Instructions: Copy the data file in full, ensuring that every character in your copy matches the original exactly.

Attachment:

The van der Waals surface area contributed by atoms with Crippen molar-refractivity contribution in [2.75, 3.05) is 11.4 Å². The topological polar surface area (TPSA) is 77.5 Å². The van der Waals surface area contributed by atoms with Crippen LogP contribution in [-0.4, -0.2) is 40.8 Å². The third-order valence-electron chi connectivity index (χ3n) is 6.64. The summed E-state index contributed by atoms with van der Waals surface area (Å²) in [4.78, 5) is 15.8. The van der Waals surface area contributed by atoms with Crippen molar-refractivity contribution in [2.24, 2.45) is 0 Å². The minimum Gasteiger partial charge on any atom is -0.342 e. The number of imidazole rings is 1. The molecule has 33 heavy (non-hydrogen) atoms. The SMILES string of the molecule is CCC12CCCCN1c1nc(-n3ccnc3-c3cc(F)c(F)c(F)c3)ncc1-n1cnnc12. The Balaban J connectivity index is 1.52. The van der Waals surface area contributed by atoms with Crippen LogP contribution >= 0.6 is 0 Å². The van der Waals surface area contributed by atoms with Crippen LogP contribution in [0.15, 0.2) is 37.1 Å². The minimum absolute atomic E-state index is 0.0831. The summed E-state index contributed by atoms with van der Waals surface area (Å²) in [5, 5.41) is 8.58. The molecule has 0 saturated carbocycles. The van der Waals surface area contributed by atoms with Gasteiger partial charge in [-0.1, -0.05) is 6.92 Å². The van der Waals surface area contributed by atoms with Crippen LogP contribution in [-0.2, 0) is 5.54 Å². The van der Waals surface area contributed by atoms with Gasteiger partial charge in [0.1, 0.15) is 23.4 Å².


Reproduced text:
The van der Waals surface area contributed by atoms with Crippen molar-refractivity contribution in [2.75, 3.05) is 11.4 Å². The topological polar surface area (TPSA) is 77.5 Å². The van der Waals surface area contributed by atoms with Crippen LogP contribution in [-0.4, -0.2) is 40.8 Å². The third-order valence-electron chi connectivity index (χ3n) is 6.64. The summed E-state index contributed by atoms with van der Waals surface area (Å²) in [4.78, 5) is 15.8. The van der Waals surface area contributed by atoms with Crippen molar-refractivity contribution in [2.24, 2.45) is 0 Å². The minimum Gasteiger partial charge on any atom is -0.342 e. The number of imidazole rings is 1. The molecule has 33 heavy (non-hydrogen) atoms. The SMILES string of the molecule is CCC12CCCCN1c1nc(-n3ccnc3-c3cc(F)c(F)c(F)c3)ncc1-n1cnnc12. The Balaban J connectivity index is 1.52. The van der Waals surface area contributed by atoms with Crippen LogP contribution >= 0.6 is 0 Å². The van der Waals surface area contributed by atoms with Crippen LogP contribution in [0.15, 0.2) is 37.1 Å². The minimum absolute atomic E-state index is 0.0831. The summed E-state index contributed by atoms with van der Waals surface area (Å²) in [5, 5.41) is 8.58. The molecule has 0 saturated carbocycles. The van der Waals surface area contributed by atoms with Gasteiger partial charge in [-0.1, -0.05) is 6.92 Å². The van der Waals surface area contributed by atoms with Crippen LogP contribution in [-0.2, 0) is 5.54 Å². The van der Waals surface area contributed by atoms with Gasteiger partial charge in [0.1, 0.15) is 23.4 Å².